Thursday, May 20, 2010


Haven't been updating the blog as much. Been hanging out on Facebook with old friends. I have blocked some of the folks from here so don't even try.

Saturday, May 8, 2010

Wednesday, May 5, 2010

"Can you imagine, if what's going on with the tea party rallies, if they were a group of black people,waving guns, coming up armed, talking about how you might have to take matters into your own hands if the government doesn't do what you want, you think the reaction in this country would be similar to what it is now?"
-- Bill Maher, telling the truth again,

Tuesday, May 4, 2010

40 Years Ago Today May 4, 1970 Kent State Shootings

It saddens me that there are people that think the murders at Kent State and Jackson State were justified. Don't believe me? Follow the link to this video. Edward R Murrow once said "We must not confuse dissent with disloyalty. When the loyal opposition dies, I think the soul of America dies with it."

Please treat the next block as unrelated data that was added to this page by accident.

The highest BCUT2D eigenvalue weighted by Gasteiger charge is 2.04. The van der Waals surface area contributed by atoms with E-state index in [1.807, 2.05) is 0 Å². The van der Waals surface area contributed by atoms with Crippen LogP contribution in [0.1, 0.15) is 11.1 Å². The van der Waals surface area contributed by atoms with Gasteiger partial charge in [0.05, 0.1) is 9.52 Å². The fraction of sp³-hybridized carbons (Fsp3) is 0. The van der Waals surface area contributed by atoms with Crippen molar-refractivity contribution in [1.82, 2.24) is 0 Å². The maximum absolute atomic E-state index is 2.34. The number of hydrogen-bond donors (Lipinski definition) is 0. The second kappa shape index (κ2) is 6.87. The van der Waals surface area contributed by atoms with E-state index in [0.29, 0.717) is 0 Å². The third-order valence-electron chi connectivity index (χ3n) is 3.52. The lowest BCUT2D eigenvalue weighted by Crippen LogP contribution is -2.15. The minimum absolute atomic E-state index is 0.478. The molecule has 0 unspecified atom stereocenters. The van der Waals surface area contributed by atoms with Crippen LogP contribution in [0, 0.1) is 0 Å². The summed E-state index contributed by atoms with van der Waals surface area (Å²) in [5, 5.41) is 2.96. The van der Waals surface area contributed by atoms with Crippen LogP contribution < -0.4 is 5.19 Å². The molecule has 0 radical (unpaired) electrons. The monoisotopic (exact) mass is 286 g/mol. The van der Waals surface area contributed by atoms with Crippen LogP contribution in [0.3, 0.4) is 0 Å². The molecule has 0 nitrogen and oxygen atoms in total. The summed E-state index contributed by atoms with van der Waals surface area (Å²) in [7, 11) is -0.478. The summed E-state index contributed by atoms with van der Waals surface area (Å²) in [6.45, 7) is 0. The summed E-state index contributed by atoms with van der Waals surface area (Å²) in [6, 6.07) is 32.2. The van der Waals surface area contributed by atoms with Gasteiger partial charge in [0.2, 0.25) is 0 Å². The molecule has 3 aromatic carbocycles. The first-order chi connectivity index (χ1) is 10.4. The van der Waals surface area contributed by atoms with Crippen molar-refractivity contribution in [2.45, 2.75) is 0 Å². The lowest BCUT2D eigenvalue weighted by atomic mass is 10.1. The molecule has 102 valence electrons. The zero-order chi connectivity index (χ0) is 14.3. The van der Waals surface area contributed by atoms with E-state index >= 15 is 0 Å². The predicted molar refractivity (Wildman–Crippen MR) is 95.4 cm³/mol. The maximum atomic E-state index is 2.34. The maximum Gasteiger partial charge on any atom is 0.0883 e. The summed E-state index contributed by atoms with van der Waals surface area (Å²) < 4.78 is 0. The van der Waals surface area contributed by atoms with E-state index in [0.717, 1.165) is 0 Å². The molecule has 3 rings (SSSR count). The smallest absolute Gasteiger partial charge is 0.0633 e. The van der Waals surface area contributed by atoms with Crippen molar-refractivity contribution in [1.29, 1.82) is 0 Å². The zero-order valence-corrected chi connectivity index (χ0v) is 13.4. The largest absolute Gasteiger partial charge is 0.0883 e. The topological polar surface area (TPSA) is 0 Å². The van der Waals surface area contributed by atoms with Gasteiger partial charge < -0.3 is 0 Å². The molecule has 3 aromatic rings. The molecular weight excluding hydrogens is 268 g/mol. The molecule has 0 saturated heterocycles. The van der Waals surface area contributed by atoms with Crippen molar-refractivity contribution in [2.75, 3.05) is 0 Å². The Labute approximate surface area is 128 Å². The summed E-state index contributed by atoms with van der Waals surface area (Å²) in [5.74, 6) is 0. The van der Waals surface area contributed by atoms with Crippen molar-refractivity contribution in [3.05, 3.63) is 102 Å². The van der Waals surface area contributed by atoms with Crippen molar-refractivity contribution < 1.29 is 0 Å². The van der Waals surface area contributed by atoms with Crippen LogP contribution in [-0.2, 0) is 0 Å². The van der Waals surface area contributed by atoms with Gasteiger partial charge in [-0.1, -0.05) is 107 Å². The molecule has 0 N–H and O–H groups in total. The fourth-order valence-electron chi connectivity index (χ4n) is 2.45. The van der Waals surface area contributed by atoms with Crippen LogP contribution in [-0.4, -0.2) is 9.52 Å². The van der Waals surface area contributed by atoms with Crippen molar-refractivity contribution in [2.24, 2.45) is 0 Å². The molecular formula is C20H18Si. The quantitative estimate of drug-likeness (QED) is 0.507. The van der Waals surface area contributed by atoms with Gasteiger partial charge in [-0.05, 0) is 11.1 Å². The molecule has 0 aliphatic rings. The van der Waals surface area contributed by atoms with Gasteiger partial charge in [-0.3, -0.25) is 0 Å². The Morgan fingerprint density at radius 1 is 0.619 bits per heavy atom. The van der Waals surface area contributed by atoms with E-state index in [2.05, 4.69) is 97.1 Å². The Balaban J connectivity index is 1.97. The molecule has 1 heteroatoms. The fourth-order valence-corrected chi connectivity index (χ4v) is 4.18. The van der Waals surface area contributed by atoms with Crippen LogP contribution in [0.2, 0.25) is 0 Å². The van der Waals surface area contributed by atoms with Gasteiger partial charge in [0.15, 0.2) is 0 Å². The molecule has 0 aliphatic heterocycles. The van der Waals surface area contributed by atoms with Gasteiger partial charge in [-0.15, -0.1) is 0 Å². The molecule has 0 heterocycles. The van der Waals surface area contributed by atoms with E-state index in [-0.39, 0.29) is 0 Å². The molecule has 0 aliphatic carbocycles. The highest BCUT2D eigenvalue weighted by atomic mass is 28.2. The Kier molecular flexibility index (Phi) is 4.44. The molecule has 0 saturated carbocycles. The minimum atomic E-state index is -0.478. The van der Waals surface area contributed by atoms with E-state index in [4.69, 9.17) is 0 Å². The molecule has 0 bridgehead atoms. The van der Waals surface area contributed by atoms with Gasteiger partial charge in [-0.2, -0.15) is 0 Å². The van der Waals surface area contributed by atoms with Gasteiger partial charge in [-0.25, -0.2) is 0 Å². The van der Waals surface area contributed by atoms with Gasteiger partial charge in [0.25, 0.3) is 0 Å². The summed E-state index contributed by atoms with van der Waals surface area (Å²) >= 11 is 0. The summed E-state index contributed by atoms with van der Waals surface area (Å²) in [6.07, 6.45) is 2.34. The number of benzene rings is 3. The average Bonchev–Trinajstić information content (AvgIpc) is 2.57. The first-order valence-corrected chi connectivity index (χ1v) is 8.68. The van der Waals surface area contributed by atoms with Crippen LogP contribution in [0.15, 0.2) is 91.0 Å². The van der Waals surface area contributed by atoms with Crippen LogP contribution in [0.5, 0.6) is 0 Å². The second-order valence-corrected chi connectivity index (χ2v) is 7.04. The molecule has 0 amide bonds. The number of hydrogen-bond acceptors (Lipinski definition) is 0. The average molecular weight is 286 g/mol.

Monday, May 3, 2010

Friday, April 30, 2010

Wednesday, April 28, 2010

Why Aren’t Tea Partiers Protesting Arizona’s Big Government Overreach On Immigration?

Tea Party activists go out of their way to insist that they’re not partisan, racist, or filled with hate; they’re just patriots who want to stop a “socialist” government machine from controlling their daily lives.
The new immigration law in Arizona should be ripe for the Tea Parties to take up. SB-1070 is the “broadest and strictest immigration measure in generations,” giving police unprecedented power to detain anyone they suspect of being an undocumented immigrant and making “the failure to carry immigration documents a crime.” Even traditionally far-right figures like former Colorado congressman Tom Tancredo and former Arkansas governor Mike Huckabee have worried that the law might lead to racial profiling abuses by the government.
But as the Washington Post’s Eugene Robinson notes, this Tea Party support hasn’t materialized: